“I’ve been pretty clear that there is no current plan to spin off VMware, none,” said Tucci, who described the company as “one of the most strategic assets in IT.” He notes that the company paid $635 million for VMware in January 2004, at a time when it had under $100 million in annual revenue. It now is running at close to a $2 billion annual rate. The Street remains focused on January 9, 2009 as a key decision point for EMC: That’s the fifth anniversary of the original transaction, which under the tax law would allow a tax-free spin to EMC holders after that date. Tucci says that the company is “not taking any options off the table” in regards to its stake, but also sees no reason they need to act quickly. “After January 9 you could spin it tax free to holders, but it’s not like a piece of fruit that is going to spoil,” he says. “We think it could be worth a lot more in the future.”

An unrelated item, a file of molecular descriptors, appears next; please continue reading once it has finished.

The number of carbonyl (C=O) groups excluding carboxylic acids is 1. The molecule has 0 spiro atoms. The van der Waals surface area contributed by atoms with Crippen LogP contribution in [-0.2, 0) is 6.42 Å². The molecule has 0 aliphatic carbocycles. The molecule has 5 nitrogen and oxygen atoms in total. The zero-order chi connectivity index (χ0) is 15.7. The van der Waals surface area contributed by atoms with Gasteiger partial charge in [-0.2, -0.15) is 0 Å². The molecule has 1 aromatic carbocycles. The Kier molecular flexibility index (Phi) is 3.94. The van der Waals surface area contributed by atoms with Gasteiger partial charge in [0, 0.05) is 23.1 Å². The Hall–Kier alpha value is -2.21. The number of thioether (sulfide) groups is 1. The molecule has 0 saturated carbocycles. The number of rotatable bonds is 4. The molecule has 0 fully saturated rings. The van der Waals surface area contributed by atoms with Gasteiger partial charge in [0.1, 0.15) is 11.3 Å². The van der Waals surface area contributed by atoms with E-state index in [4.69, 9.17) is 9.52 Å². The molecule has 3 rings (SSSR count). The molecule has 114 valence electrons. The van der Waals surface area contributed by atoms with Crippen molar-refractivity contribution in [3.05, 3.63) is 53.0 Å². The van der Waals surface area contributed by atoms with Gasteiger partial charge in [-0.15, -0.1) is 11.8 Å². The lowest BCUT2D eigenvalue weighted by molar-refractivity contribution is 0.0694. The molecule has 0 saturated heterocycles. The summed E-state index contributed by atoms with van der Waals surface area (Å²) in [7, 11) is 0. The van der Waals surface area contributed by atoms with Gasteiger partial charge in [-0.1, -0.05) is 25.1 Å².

Tucci says EMC, which reported earnings this morning, had “a good quarter,” with 18% top-line growth, or 15% after a 3% currency benefit. The strongest growth came from VMware, with 52% revenue growth. He notes that content management grew 18%; security, 15%, and storage, 14%. “All those growth rates are faster than any of those industries are growing,” he says.
On the macro picture, Tucci says “the U.S. enterprise is slowing down a bit.” He notes that the company grew 10% in the U.S. but 27% internationally. (He does says they are seeing “a little bit” of slowing in the U.K.) He says the slower environment in the U.S. is not limited to the financial sector. Tucci says that getting orders approved is taking an extra 7-10 days beyond what the company had previously experienced; he also notes that companies are focused on funding projects with a faster ROI.
Tucci said the company has bought back $860 million of its common stock for the year to date, and will likely buy back in excess of $1.5 billion worth of stock for the year, more than its previous guidance.